In Praise Of The Jack Of All Trades

A third attempt at a single 260 penguin, with a beak, two little flippers, a fat belly, that stands up. Interpretations vary widely, but kids don't quibble about such details. Photo and balloon by Don Tai

A third attempt at a single 260 penguin, with a beak, two little flippers, a fat belly, that stands up. Interpretations vary widely, but kids don’t quibble about such details. Photo and balloon by Don Tai

I am who I am, and that is a “Jack of all trades” and master of none. Not that I’m complaining, because I’ve been this way all my life. While it has often been to my disadvantage in certain situations, after trying to specialize I naturally revert to muddling through, good enough, then after seeing the shiny new penny, I get distracted and move in a different direction. Do this enough times and you’ll not convince yourself you can stay on the single path and go deep.

Don’t get me wrong, as there’s nothing wrong with the diversification of knowledge. The more you know about everything, or so I think, the better. This is a typical “Jack” viewpoint. As I’m working on specific knowledge acquisition I often turn up a couple more areas to explore. You then need to prioritize the numerous permutations of pathways and decide which path to go down and for how long. You then do a tree branch traversing of sorts. I am loath to cut a pathway off until I am sure it will lead nowhere. This can be a difficult decision because a lack of knowledge will lead to hesitation.

I’d rather be wide than deep in most subjects, but often I get mired down into both wide and deep. As you dig down into the deep, the innate researcher in me takes over and, before you know it, you’ve spent countless hours digging and learning knowledge that in hindsight you really don’t need. Oh, please, I have yet to really learn how not to go down so deep.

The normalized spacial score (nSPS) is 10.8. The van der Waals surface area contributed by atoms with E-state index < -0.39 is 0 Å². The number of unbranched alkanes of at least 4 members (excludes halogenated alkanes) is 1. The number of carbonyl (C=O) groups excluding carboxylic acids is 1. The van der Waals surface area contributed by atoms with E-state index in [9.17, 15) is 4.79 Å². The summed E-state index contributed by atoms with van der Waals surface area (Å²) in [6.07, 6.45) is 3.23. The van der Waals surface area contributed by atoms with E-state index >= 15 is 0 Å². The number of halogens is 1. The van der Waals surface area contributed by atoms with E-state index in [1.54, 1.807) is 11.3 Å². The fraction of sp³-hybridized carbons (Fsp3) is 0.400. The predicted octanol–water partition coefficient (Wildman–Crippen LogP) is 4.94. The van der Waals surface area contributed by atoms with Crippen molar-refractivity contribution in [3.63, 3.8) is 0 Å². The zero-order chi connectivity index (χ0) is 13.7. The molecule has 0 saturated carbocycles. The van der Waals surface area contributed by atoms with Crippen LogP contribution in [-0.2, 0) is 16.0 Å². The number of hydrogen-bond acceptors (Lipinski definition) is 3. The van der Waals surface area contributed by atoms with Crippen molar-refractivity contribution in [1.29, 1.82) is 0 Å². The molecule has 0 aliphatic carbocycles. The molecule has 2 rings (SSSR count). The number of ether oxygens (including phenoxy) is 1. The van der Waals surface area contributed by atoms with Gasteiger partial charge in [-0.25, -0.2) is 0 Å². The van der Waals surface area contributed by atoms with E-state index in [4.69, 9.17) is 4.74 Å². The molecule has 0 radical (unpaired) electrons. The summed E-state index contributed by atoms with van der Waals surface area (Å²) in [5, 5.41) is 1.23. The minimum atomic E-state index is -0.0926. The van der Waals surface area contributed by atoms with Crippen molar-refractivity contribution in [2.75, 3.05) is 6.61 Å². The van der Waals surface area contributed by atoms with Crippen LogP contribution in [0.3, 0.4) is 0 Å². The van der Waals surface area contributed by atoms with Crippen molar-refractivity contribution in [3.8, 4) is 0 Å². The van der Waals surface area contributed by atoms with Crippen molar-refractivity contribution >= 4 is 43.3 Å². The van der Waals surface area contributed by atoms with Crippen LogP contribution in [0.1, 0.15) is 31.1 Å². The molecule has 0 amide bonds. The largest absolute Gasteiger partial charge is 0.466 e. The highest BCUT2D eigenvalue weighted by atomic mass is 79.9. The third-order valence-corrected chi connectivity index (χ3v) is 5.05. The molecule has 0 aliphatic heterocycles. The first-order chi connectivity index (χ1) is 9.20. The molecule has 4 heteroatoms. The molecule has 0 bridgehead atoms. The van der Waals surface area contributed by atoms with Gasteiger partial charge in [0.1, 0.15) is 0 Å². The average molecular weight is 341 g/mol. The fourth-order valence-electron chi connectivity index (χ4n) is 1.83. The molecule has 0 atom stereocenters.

Wide knowledge is important to me. If you were to ever get stuck on a desert island and needed to survive, a person who is a “Jack”” would become very handy. He’ll know to pitch shelter first, then look for wood for the fire, and then a water source, etc. A specialized person would retort “But I only know Pascal…” What will the knowledge of Pascal help you on a desert island? And which Pascal, the scientist or the computer language?

Being wide allows you to pull knowledge from a wide variety of sources and come up with a new solution, one that others have never thought of before. Often times nature has beat us to a truly splendid solution that we cannot see but is right before our eyes. Do you think these novel solutions simply appear out of the ether? no, they percolate up from various stores of knowledge that happen to make themselves useful at the right time and the right place.

“Jacks” do have an issue with the specialist community. The specialist is looking for another specialist, someone who is narrow and deep, one that says “yes, I know any and everything about Pascal going back to, well, the time of Pascal”. As a result, “Jacks” get viewed as incompetent and lacking in deep knowledge, and this would be true if it wasn’t for a “Jack”s ability to learn and become specialist enough. Enough knowledge, learnable given some time. Yet often the specialist passed the “Jack” on by, in their continued search for yet another specialist.

This is unfortunate, because you really should have a mix of a few “Jacks” and a lot of specialists on a team. With diversity comes novel solutions and flexibility of thought. With only specialists there is somewhat more rigidity. If every member on a team is narrow and deep, do you think there will be much of a wide view? Narrow knowledge leads to narrow solutions.

Life goes on. It is not that I will ever change. Maybe because of impatience, or that I get distracted so easily, but I’ll always naturally gravitate to the wide and good enough depth, or sometimes the wide and deeper depth, but never the narrow and very deep.

When you’re next alone on a desert island, remember me.

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